“I stumbled across the story of Trudy Ederle while researching another book and was surprised that I had never ever heard of her,” he said.

He filed the story away for a few years before deciding there was a book waiting to be written.

“Without her, it would have been another generation before women would have been allowed to compete in sports,” Stout said. “She’s the Jackie Robinson of women’s sports.  It all starts with her.”

Stout says that he isn’t a very good swimmer, but he did spend some time in and on Lake Champlain where he lives. 

“I did try to get inside her head by spending some time in the water when it was colder than comfortable, and a lot of time out by myself kayaking along in poor weather conditions, just to get and understanding of what it feels like to be out on the water, cold and wet, for six or eight hours, completely dependent on you own physical efforts. I can't imagine swimming the Channel myself, but I know my book has inspired others to do so.”

After his visit to the library Thursday, Stout will spend Friday with Morenci high school and middle school students.

He’ll start the day with Heather Walker’s AP English class, then move to the middle school to speak with fifth and sixth grade students. Seventh and eighth graders will get their chance in the afternoon.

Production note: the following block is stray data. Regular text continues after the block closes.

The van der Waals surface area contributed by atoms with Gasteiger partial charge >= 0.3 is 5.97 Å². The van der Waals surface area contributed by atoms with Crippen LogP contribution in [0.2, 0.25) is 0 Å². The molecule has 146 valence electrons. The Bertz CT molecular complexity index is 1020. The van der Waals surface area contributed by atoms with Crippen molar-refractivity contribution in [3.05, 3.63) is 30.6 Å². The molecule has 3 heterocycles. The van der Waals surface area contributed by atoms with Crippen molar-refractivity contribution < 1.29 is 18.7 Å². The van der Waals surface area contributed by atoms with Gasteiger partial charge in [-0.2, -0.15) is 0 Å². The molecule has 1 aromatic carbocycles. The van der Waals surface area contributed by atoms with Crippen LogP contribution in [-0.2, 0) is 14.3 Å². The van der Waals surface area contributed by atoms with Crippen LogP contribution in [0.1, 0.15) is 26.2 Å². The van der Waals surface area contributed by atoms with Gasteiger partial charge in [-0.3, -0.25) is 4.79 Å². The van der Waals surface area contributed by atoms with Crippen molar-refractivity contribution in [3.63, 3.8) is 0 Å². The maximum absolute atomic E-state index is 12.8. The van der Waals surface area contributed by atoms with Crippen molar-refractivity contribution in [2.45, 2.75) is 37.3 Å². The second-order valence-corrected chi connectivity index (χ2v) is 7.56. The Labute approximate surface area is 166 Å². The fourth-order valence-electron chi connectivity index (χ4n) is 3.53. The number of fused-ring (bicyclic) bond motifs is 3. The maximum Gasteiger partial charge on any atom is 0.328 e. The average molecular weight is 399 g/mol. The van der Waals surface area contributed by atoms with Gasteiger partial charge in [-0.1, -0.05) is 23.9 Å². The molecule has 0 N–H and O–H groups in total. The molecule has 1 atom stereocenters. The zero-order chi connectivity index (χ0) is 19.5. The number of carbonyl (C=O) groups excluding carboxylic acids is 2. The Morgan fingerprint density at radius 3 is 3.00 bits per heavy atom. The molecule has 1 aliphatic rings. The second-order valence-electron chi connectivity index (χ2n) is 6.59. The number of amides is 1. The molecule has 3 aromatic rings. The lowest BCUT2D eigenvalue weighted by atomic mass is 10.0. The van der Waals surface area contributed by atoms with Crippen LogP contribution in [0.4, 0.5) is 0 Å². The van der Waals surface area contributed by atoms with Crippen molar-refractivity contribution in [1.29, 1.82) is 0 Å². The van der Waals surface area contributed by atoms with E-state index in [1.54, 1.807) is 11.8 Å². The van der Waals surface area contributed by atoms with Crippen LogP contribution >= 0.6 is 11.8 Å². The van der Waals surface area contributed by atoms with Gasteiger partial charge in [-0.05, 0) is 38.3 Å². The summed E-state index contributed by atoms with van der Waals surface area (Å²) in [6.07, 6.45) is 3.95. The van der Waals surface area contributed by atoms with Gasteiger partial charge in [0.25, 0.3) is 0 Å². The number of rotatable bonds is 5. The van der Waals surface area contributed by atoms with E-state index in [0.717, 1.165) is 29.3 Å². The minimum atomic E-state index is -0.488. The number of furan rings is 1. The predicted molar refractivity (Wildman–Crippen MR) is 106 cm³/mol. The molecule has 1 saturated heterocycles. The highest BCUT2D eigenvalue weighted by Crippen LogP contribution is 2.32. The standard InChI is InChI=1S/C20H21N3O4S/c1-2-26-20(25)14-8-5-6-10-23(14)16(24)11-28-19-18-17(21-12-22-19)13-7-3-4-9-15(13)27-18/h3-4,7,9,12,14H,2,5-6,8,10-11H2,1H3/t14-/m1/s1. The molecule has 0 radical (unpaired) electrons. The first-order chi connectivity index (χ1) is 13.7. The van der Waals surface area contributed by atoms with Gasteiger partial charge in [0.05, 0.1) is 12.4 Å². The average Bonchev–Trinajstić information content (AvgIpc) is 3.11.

Even during lunch Stout will be on the job. He’s going to have a meal with members of Sally Kruger’s writers group.

“I’ll be talking about my career and tying to motivate them about reading and writing by explaining that writing isn’t done by other people but by people just like themselves, and I’ll try to use examples from my own life and career to underscore that point.”

He would be delighted if students gained a greater appreciation for the written word.

“I think reading is transformative, something that can and does change your life,” he said, “no matter what you want to do in the future.”

Stout aims to write a few more books in his future—more material for readers to devour.

  • Front.cowboy
    A PERFORMER named Biligbaatar, a member of the AnDa Union troupe from Inner Mongolia, dances at Stair District Library last week during a visit to the Midwest. The nine-member group blends a variety of traditions from Inner and Outer Mongolia. The music is described as drawing from “all the Mongol tribes that Genghis Khan unified.” The group considers itself music gatherers whose goal is to preserve traditional sounds of Mongolia. Biligbaatar grew up among traditional herders who live in yurts. Additional photos are on the back page of this week’s Observer.